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Happy Friday! Enjoy the warm temperatures today because we have crisp weather ahead! Still, it will be clear for leaf-peepers over the long weekend (just head west or north of Boston).
The MBTA's monthlong Orange Line shutdown promised riders faster trips in the end. But over two and a half weeks since the line reopened, that hasn't happened. In fact, even as the T removes slow zones that hampered service, the Orange Line remains slightly slower than it was before the shutdown. According to data tracked by the advocacy group TransitMatters, it now takes an average of 48 minutes to ride the entire line north-to-south, compared to 40 minutes in August. And northbound trips take 44 minutes, about a minute longer than it did before the shutdown. (Without slow zones, the entire trip each way should take about 38 minutes, according TransitMatters' Austin Paul.)
Most of the delay comes from the area between North Station and Assembly. That's because the T has kept one slow zone there to do lower-priority maintenance work — which they'd have to do later anyway — while crews are still in place. MBTA spokesman Joe Pesaturo said on Sept. 26 the T planned to lift that slow zone in "the coming days." But the days have kept coming, and it has remained in place. Pesaturo declined on Thursday to say when it might be lifted. (TransitMatters has also identified some other lingering "slow zones" outside of that area.)
What Pesaturo is saying: "The MBTA will continue to perform maintenance activities across the line as necessary and appreciates the patience of all riders as slow zones remain in place while this secondary work [...] continues between North Station and Assembly Square and track and ballast settle."
Don't forget: In addition to the slower trips, the T is still running less frequent trains due to a critical staffing shortage. That means 10-minute waits between trains on the Orange Line, 8-minute waits on the Red Line and 8-minute waits on the Blue Line.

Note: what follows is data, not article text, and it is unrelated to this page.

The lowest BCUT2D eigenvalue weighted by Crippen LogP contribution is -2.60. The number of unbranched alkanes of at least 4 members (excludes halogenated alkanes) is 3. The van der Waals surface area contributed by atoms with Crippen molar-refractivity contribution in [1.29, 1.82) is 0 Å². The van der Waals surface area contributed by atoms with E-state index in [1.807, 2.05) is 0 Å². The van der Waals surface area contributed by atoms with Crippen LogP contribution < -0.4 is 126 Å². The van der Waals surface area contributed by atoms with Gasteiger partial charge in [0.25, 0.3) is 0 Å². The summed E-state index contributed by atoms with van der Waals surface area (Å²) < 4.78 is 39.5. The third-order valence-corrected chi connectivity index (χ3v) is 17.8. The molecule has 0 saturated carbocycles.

The work continues: The second of three nine-day closures of the Green Line's D branch begins tomorrow. Shuttle buses will replace trolleys from Kenmore to Riverside through next Sunday.
You may be able to bet on the Super Bowl this winter in Massachusetts — but not on your phone. State officials revealed yesterday that this coming January or February is the earliest possible time that in-person sports wagering could begin at places like casinos, followed by the potential launch of mobile betting apps by late February or March. However, no official dates have been set yet.
Big picture: Some members of the Gaming Commission are pushing hard to at least get in-person sports betting running before the Super Bowl. But that would force a constrained timeline, since the Legislature didn’t agree to a sports betting bill until the end of July. And as the contentious eight-hour meeting illustrated, there’s a lot of competing factors and interests within the complex process. (They're holding another meeting today to continue hashing it out.)
The pitfalls of going too fast: Some commissioners and staff warn that squeezing the process too tight could advantage bigger, more prepared betting companies over smaller applicants — and result in a less diverse market.
President Joe Biden's unexpected marijuana pardon announcement Thursday has opened a new divide in the Massachusetts gubernatorial race — sort of. In addition to pardoning thousands convicted of federal offenses for low-level marijuana possession, Biden called on governors to pardon individuals of similar state-level convictions.
Attorney General Maura Healey, the Democratic nominee for governor, said she would follow suit and model pardons "after the steps taken" by Biden, if elected. Her Republican opponent, Geoff Diehl, said he opposes Biden's move. However, Diehl also said Massachusetts voters "have spoken on the issue" and indicated he wouldn't change the state's pot laws.
Massachusetts already has an application-based expungement process for those convicted of since-legalized marijuana crimes. So, it's unclear how much Healey's pledge would differ. (Biden's federal pardon process will also require individuals to apply.) That said, there are some legal differences between a pardon and expungement.
P.S.— Two members of the Massachusetts congressional delegation are proposing a digital version of a very common household item. Do you know what it is? Then take our Boston News Quiz and test your knowledge of the local stories we covered this week.